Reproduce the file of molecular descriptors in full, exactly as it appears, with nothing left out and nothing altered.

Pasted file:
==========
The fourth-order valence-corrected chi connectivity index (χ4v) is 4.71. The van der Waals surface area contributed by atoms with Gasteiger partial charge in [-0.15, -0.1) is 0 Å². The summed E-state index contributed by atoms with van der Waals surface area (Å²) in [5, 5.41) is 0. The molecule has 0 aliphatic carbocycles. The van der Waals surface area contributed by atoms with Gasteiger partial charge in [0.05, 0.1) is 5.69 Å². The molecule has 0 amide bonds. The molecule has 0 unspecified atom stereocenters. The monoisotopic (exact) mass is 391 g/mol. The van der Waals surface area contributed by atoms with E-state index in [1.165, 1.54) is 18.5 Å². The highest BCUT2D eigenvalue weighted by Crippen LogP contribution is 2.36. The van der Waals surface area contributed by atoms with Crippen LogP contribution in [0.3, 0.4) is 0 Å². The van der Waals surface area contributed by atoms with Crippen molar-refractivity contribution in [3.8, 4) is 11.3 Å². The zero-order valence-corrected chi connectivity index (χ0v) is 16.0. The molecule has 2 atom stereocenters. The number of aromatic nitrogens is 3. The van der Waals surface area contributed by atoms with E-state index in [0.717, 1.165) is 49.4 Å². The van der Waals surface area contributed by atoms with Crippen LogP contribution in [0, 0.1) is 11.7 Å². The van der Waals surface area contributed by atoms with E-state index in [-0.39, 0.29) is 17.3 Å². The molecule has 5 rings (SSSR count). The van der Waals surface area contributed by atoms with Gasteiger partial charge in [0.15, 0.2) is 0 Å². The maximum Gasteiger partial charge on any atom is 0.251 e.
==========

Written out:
The fourth-order valence-corrected chi connectivity index (χ4v) is 4.71. The van der Waals surface area contributed by atoms with Gasteiger partial charge in [-0.15, -0.1) is 0 Å². The summed E-state index contributed by atoms with van der Waals surface area (Å²) in [5, 5.41) is 0. The molecule has 0 aliphatic carbocycles. The van der Waals surface area contributed by atoms with Gasteiger partial charge in [0.05, 0.1) is 5.69 Å². The molecule has 0 amide bonds. The molecule has 0 unspecified atom stereocenters. The monoisotopic (exact) mass is 391 g/mol. The van der Waals surface area contributed by atoms with E-state index in [1.165, 1.54) is 18.5 Å². The highest BCUT2D eigenvalue weighted by Crippen LogP contribution is 2.36. The van der Waals surface area contributed by atoms with Crippen LogP contribution in [0.3, 0.4) is 0 Å². The van der Waals surface area contributed by atoms with Crippen molar-refractivity contribution in [3.8, 4) is 11.3 Å². The zero-order valence-corrected chi connectivity index (χ0v) is 16.0. The molecule has 2 atom stereocenters. The number of aromatic nitrogens is 3. The van der Waals surface area contributed by atoms with E-state index in [0.717, 1.165) is 49.4 Å². The van der Waals surface area contributed by atoms with Crippen LogP contribution in [0, 0.1) is 11.7 Å². The van der Waals surface area contributed by atoms with E-state index in [-0.39, 0.29) is 17.3 Å². The molecule has 5 rings (SSSR count). The van der Waals surface area contributed by atoms with Gasteiger partial charge in [0.15, 0.2) is 0 Å². The maximum Gasteiger partial charge on any atom is 0.251 e.